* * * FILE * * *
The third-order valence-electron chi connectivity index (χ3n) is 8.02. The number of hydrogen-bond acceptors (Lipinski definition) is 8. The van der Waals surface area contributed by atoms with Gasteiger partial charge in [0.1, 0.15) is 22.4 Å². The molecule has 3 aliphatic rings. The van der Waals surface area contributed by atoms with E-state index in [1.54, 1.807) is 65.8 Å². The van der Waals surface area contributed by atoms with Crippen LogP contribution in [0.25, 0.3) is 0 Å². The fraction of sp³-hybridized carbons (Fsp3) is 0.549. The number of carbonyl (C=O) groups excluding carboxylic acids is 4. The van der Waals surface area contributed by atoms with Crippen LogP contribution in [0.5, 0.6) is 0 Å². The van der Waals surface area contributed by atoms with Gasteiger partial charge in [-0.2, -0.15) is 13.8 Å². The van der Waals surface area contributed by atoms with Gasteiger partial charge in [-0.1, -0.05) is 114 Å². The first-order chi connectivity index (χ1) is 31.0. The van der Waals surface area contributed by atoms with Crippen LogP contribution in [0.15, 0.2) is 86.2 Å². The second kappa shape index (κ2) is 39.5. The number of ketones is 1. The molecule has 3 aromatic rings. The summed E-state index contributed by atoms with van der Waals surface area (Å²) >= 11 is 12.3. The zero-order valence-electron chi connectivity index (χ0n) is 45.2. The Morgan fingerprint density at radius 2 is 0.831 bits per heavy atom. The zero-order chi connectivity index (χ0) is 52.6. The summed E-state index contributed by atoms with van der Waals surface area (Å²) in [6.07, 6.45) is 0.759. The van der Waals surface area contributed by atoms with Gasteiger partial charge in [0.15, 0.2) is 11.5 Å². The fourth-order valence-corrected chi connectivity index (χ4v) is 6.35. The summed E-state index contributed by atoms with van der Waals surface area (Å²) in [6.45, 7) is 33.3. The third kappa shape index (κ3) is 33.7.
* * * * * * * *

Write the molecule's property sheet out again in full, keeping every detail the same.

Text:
The third-order valence-electron chi connectivity index (χ3n) is 8.02. The number of hydrogen-bond acceptors (Lipinski definition) is 8. The van der Waals surface area contributed by atoms with Gasteiger partial charge in [0.1, 0.15) is 22.4 Å². The molecule has 3 aliphatic rings. The van der Waals surface area contributed by atoms with E-state index in [1.54, 1.807) is 65.8 Å². The van der Waals surface area contributed by atoms with Crippen LogP contribution in [0.25, 0.3) is 0 Å². The fraction of sp³-hybridized carbons (Fsp3) is 0.549. The number of carbonyl (C=O) groups excluding carboxylic acids is 4. The van der Waals surface area contributed by atoms with Crippen LogP contribution in [0.5, 0.6) is 0 Å². The van der Waals surface area contributed by atoms with Gasteiger partial charge in [-0.2, -0.15) is 13.8 Å². The van der Waals surface area contributed by atoms with Gasteiger partial charge in [-0.1, -0.05) is 114 Å². The first-order chi connectivity index (χ1) is 31.0. The van der Waals surface area contributed by atoms with Crippen LogP contribution in [0.15, 0.2) is 86.2 Å². The second kappa shape index (κ2) is 39.5. The number of ketones is 1. The molecule has 3 aromatic rings. The summed E-state index contributed by atoms with van der Waals surface area (Å²) >= 11 is 12.3. The zero-order valence-electron chi connectivity index (χ0n) is 45.2. The Morgan fingerprint density at radius 2 is 0.831 bits per heavy atom. The zero-order chi connectivity index (χ0) is 52.6. The summed E-state index contributed by atoms with van der Waals surface area (Å²) in [6.07, 6.45) is 0.759. The van der Waals surface area contributed by atoms with Gasteiger partial charge in [0.15, 0.2) is 11.5 Å². The fourth-order valence-corrected chi connectivity index (χ4v) is 6.35. The summed E-state index contributed by atoms with van der Waals surface area (Å²) in [6.45, 7) is 33.3. The third kappa shape index (κ3) is 33.7.